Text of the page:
The enchanting music of sign language, a TED talk by Christine Sun Kim, 2015. Photo Ryan Lash.

This week, as part of Frieze Live 2016, the events program for the London art fair, California—born, Berlin—based artist Christine Sun Kim is presenting a new performance piece, Nap Disturbance. Born deaf, Kim explores the materiality of sound through drawing, painting, and video, opening up new fields of perception to hearing and hearing impaired audiences alike. Much of her practice has been developed around what she refers to as “hearing etiquette”—certain behaviors she finds herself adopting to remain within the bounds of accepted social interactions in an auditory world. While she cannot hear them herself, the artist has developed a heightened awareness of the sounds her actions produce. She thinks of the gestures and reactions of the people around her as an “echo chamber.” I corresponded with Kim over e-mail in the run-up to the fair.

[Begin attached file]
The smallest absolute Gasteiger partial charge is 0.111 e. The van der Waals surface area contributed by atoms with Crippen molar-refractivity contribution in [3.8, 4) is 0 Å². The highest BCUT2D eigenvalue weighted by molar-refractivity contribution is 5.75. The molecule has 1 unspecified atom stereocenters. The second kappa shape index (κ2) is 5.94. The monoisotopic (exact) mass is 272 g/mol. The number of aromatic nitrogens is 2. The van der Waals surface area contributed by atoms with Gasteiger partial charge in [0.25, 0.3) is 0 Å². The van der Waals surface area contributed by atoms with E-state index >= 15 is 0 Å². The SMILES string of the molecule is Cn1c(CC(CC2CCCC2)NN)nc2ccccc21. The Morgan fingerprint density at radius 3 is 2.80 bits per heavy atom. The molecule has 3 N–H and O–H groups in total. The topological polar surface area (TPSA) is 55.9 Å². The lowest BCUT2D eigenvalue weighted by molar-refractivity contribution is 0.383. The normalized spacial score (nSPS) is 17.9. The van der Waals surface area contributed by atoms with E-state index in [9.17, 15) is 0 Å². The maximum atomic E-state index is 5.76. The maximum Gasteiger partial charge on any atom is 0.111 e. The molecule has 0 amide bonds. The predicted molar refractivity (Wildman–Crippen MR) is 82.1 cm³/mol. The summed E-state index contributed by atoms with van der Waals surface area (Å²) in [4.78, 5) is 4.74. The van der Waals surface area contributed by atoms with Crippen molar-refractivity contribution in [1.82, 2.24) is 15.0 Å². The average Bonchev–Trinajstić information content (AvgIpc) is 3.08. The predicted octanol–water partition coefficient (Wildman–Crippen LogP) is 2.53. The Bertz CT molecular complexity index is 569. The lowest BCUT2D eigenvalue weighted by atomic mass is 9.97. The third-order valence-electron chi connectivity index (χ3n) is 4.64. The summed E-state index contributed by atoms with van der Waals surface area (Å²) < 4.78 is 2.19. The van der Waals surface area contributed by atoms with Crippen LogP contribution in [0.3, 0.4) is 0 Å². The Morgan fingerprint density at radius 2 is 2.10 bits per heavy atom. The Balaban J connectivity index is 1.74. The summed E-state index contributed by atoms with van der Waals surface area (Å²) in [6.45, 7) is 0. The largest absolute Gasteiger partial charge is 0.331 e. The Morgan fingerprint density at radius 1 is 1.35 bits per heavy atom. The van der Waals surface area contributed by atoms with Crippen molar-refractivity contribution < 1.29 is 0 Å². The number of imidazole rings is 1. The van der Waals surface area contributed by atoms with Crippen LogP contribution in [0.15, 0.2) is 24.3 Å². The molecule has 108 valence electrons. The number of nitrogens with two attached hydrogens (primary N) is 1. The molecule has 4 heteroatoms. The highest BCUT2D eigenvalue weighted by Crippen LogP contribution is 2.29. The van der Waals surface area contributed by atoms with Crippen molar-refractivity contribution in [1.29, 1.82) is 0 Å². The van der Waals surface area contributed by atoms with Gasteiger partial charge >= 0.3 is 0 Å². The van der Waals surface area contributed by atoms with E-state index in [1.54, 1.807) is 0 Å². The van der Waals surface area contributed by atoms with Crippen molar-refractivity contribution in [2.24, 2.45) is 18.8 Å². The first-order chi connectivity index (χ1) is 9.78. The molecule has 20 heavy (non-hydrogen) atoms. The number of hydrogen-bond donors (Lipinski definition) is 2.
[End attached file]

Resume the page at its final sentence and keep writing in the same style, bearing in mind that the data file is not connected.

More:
PHILOMENA EPPS  I want to start by talking about “hearing etiquette.” In your 2015 TED talk, you refer to certain behaviors that you’ve learned: “don’t slam the door,” “don’t make too much noise when eating from the potato chip bag,” “don’t burp,” and so on. Can you talk about how your Frieze performance grew out of the experience of trying to keep quiet while your partner—who works night shifts—sleeps during the day? How does this relate to the performance itself?